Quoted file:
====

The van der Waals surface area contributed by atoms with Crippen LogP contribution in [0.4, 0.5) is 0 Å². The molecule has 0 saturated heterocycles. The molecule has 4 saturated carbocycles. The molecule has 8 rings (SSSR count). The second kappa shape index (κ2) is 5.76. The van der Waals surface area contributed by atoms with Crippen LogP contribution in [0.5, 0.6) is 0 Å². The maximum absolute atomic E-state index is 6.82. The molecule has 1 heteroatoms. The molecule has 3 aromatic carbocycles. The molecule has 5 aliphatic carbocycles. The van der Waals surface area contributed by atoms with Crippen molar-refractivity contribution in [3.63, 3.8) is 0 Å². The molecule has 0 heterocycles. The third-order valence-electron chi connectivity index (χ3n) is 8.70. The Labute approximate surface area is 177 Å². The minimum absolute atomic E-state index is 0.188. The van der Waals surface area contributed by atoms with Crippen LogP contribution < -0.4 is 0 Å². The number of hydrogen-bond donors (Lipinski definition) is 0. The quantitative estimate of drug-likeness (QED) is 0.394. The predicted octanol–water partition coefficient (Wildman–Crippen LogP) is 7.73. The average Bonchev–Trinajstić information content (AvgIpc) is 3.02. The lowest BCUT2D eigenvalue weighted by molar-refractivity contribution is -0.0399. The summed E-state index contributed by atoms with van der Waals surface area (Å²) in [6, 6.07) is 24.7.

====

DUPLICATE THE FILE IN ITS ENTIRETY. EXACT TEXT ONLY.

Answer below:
The van der Waals surface area contributed by atoms with Crippen LogP contribution in [0.4, 0.5) is 0 Å². The molecule has 0 saturated heterocycles. The molecule has 4 saturated carbocycles. The molecule has 8 rings (SSSR count). The second kappa shape index (κ2) is 5.76. The van der Waals surface area contributed by atoms with Crippen LogP contribution in [0.5, 0.6) is 0 Å². The maximum absolute atomic E-state index is 6.82. The molecule has 1 heteroatoms. The molecule has 3 aromatic carbocycles. The molecule has 5 aliphatic carbocycles. The van der Waals surface area contributed by atoms with Crippen molar-refractivity contribution in [3.63, 3.8) is 0 Å². The molecule has 0 heterocycles. The third-order valence-electron chi connectivity index (χ3n) is 8.70. The Labute approximate surface area is 177 Å². The minimum absolute atomic E-state index is 0.188. The van der Waals surface area contributed by atoms with Crippen LogP contribution < -0.4 is 0 Å². The number of hydrogen-bond donors (Lipinski definition) is 0. The quantitative estimate of drug-likeness (QED) is 0.394. The predicted octanol–water partition coefficient (Wildman–Crippen LogP) is 7.73. The average Bonchev–Trinajstić information content (AvgIpc) is 3.02. The lowest BCUT2D eigenvalue weighted by molar-refractivity contribution is -0.0399. The summed E-state index contributed by atoms with van der Waals surface area (Å²) in [6, 6.07) is 24.7.